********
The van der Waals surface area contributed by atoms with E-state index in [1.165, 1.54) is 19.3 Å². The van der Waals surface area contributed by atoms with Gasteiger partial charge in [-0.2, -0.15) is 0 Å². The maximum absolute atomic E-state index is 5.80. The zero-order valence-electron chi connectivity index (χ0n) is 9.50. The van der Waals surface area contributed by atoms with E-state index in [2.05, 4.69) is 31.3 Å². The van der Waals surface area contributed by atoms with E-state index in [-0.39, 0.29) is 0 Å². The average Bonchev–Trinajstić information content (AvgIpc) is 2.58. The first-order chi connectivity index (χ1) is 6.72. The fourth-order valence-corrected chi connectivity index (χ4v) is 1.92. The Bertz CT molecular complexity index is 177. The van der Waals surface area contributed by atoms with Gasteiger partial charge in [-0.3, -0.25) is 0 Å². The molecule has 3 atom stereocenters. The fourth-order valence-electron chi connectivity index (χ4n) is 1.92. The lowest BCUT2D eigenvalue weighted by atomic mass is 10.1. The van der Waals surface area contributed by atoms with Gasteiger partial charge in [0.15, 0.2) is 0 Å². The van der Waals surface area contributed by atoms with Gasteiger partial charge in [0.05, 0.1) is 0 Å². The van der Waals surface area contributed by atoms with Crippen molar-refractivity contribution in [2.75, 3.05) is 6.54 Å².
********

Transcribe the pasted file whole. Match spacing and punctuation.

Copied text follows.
The van der Waals surface area contributed by atoms with E-state index in [1.165, 1.54) is 19.3 Å². The van der Waals surface area contributed by atoms with Gasteiger partial charge in [-0.2, -0.15) is 0 Å². The maximum absolute atomic E-state index is 5.80. The zero-order valence-electron chi connectivity index (χ0n) is 9.50. The van der Waals surface area contributed by atoms with E-state index in [2.05, 4.69) is 31.3 Å². The van der Waals surface area contributed by atoms with E-state index in [-0.39, 0.29) is 0 Å². The average Bonchev–Trinajstić information content (AvgIpc) is 2.58. The first-order chi connectivity index (χ1) is 6.72. The fourth-order valence-corrected chi connectivity index (χ4v) is 1.92. The Bertz CT molecular complexity index is 177. The van der Waals surface area contributed by atoms with Gasteiger partial charge in [-0.3, -0.25) is 0 Å². The molecule has 3 atom stereocenters. The fourth-order valence-electron chi connectivity index (χ4n) is 1.92. The lowest BCUT2D eigenvalue weighted by atomic mass is 10.1. The van der Waals surface area contributed by atoms with Gasteiger partial charge in [0.15, 0.2) is 0 Å². The van der Waals surface area contributed by atoms with Gasteiger partial charge in [0.05, 0.1) is 0 Å². The van der Waals surface area contributed by atoms with Crippen molar-refractivity contribution in [2.75, 3.05) is 6.54 Å².